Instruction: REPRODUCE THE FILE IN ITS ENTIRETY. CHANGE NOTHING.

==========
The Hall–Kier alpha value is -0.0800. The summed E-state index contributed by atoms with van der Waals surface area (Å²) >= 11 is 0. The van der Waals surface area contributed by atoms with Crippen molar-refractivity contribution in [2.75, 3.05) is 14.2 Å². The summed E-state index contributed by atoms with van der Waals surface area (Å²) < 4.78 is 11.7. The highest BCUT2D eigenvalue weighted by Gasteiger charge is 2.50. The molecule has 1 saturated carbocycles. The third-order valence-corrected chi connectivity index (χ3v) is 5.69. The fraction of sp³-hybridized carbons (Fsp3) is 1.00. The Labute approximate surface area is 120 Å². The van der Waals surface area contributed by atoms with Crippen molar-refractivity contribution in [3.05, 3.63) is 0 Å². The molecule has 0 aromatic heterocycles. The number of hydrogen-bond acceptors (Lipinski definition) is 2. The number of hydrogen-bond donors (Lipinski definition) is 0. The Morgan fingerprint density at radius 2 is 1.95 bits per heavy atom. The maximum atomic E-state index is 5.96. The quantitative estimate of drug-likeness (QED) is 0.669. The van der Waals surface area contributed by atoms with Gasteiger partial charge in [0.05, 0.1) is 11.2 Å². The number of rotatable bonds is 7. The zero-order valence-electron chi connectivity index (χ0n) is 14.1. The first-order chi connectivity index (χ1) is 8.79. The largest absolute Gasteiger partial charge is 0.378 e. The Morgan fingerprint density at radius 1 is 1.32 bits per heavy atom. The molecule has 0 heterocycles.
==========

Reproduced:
The Hall–Kier alpha value is -0.0800. The summed E-state index contributed by atoms with van der Waals surface area (Å²) >= 11 is 0. The van der Waals surface area contributed by atoms with Crippen molar-refractivity contribution in [2.75, 3.05) is 14.2 Å². The summed E-state index contributed by atoms with van der Waals surface area (Å²) < 4.78 is 11.7. The highest BCUT2D eigenvalue weighted by Gasteiger charge is 2.50. The molecule has 1 saturated carbocycles. The third-order valence-corrected chi connectivity index (χ3v) is 5.69. The fraction of sp³-hybridized carbons (Fsp3) is 1.00. The Labute approximate surface area is 120 Å². The van der Waals surface area contributed by atoms with Crippen molar-refractivity contribution in [3.05, 3.63) is 0 Å². The molecule has 0 aromatic heterocycles. The number of hydrogen-bond acceptors (Lipinski definition) is 2. The number of hydrogen-bond donors (Lipinski definition) is 0. The Morgan fingerprint density at radius 2 is 1.95 bits per heavy atom. The maximum atomic E-state index is 5.96. The quantitative estimate of drug-likeness (QED) is 0.669. The van der Waals surface area contributed by atoms with Gasteiger partial charge in [0.05, 0.1) is 11.2 Å². The number of rotatable bonds is 7. The zero-order valence-electron chi connectivity index (χ0n) is 14.1. The first-order chi connectivity index (χ1) is 8.79. The largest absolute Gasteiger partial charge is 0.378 e. The Morgan fingerprint density at radius 1 is 1.32 bits per heavy atom. The molecule has 0 heterocycles.